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Discover hidden HTTP redirects with XRebel

Have you observed how your web application can slow down due to extra HTTP requests? The HTTP client may execute multiple requests instead of just one request and you might not even notice! HTTP redirects are the cause of the extra requests. Also, it is not easy to spot those extra requests if you’re not specifically looking for them to appear. XRebel, the lightweight Java profiler can give you the insight needed to find extra requests, if any.

From a Java application developer’s point of view, HTTP redirects are supposed to be straightforward – with no special handling required. But the underlying library is what handles the communication, including HTTP redirects. For example, here is a snippet that sends a search request to

public static void makeRequest() {
   try {
       URL url = new URL("");
       URLConnection yc = url.openConnection();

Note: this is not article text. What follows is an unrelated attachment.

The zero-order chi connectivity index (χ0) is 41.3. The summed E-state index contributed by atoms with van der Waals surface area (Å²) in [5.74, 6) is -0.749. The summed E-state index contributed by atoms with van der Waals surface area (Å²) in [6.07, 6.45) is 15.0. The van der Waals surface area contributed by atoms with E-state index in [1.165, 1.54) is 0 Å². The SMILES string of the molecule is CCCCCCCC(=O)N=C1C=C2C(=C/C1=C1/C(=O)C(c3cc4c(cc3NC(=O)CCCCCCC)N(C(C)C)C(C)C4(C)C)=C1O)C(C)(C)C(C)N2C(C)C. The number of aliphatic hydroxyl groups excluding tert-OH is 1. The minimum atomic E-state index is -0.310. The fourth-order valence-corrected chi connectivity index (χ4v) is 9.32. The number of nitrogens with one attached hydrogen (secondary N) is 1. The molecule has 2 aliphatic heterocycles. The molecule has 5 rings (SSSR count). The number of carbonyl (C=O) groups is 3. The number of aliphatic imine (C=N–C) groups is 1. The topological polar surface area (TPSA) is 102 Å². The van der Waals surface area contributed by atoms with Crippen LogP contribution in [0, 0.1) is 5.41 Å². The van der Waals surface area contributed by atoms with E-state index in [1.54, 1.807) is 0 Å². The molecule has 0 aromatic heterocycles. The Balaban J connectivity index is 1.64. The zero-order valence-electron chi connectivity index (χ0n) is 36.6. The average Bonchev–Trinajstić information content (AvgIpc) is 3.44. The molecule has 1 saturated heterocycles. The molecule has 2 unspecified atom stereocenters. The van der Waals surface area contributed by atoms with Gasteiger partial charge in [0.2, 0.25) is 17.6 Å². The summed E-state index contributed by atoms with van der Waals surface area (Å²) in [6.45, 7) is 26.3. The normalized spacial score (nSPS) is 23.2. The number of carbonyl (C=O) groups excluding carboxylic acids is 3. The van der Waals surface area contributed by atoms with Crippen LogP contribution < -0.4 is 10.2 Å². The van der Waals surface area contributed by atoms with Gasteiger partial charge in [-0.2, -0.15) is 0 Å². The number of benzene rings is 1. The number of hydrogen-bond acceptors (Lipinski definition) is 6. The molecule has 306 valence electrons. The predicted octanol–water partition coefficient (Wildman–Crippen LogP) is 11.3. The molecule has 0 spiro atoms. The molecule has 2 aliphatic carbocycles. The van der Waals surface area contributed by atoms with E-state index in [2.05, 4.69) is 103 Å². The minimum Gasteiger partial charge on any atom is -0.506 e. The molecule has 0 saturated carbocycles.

try (InputStream is = yc.getInputStream()) {
       // consume the stream           
   } catch (Exception e) {
       // ...

XRebel can easily visualize what happened during this request to give you a sense for what is going on under the hood. This is done by tracing the invocations inside the client library.


Given you are not aware that HTTP redirects are involved, this might be costing you twice as much as it should be. XRebel can reveal such situations early, before your application goes live.

The initial request to returned with the status code 302. The client then made another call to and this returned with status code 200. But how does the application know that it should connect to instead of Let’s take a closer look at the details:


Here, XRebel reveals that the initial request has a “Location” attribute in the response headers. This attribute contains the correct URL for the next request. The library knows how to handle it, “if response code equals 302, obtain the value of the Location header attribute and try again”.

Locating HTTP redirects can be really helpful to you while you are developing an application. the redirects can be caused by the deprecated URLs used in the application. Getting insight into redirects can help you make an informed decision on whether the application can be improved by using new URLs. Also, HTTP redirects add an extra network round-trip, instead of relying on a single request, the application would have to execute 2 requests.

Want to start locating HTTP redirects in your application right away?

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